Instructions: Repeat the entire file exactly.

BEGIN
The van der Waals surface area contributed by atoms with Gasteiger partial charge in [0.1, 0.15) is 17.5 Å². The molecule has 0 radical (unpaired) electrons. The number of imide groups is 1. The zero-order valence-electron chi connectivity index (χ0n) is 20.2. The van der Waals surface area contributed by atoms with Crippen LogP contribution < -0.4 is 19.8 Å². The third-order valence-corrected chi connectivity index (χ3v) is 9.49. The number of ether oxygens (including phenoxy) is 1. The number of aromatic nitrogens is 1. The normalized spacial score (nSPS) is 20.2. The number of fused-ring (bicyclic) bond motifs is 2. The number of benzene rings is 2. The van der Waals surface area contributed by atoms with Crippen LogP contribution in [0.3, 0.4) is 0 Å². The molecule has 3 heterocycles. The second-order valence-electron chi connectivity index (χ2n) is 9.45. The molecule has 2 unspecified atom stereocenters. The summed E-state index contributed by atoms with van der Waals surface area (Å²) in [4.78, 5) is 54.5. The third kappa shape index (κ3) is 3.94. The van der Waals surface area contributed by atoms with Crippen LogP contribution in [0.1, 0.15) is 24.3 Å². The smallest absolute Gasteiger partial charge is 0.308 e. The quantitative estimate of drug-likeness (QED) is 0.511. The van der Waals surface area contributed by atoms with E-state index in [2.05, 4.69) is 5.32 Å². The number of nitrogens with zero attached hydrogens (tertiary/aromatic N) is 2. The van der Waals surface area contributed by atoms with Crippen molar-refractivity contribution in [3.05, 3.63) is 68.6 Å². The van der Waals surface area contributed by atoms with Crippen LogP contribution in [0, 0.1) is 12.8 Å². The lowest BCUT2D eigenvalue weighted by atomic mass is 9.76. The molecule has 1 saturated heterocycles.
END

The van der Waals surface area contributed by atoms with Gasteiger partial charge in [0.1, 0.15) is 17.5 Å². The molecule has 0 radical (unpaired) electrons. The number of imide groups is 1. The zero-order valence-electron chi connectivity index (χ0n) is 20.2. The van der Waals surface area contributed by atoms with Crippen LogP contribution < -0.4 is 19.8 Å². The third-order valence-corrected chi connectivity index (χ3v) is 9.49. The number of ether oxygens (including phenoxy) is 1. The number of aromatic nitrogens is 1. The normalized spacial score (nSPS) is 20.2. The number of fused-ring (bicyclic) bond motifs is 2. The number of benzene rings is 2. The van der Waals surface area contributed by atoms with Crippen LogP contribution in [0.3, 0.4) is 0 Å². The molecule has 3 heterocycles. The second-order valence-electron chi connectivity index (χ2n) is 9.45. The molecule has 2 unspecified atom stereocenters. The summed E-state index contributed by atoms with van der Waals surface area (Å²) in [4.78, 5) is 54.5. The third kappa shape index (κ3) is 3.94. The van der Waals surface area contributed by atoms with Crippen LogP contribution in [0.1, 0.15) is 24.3 Å². The smallest absolute Gasteiger partial charge is 0.308 e. The quantitative estimate of drug-likeness (QED) is 0.511. The van der Waals surface area contributed by atoms with E-state index in [2.05, 4.69) is 5.32 Å². The number of nitrogens with zero attached hydrogens (tertiary/aromatic N) is 2. The van der Waals surface area contributed by atoms with Crippen molar-refractivity contribution in [3.05, 3.63) is 68.6 Å². The van der Waals surface area contributed by atoms with Crippen LogP contribution in [0, 0.1) is 12.8 Å². The lowest BCUT2D eigenvalue weighted by atomic mass is 9.76. The molecule has 1 saturated heterocycles.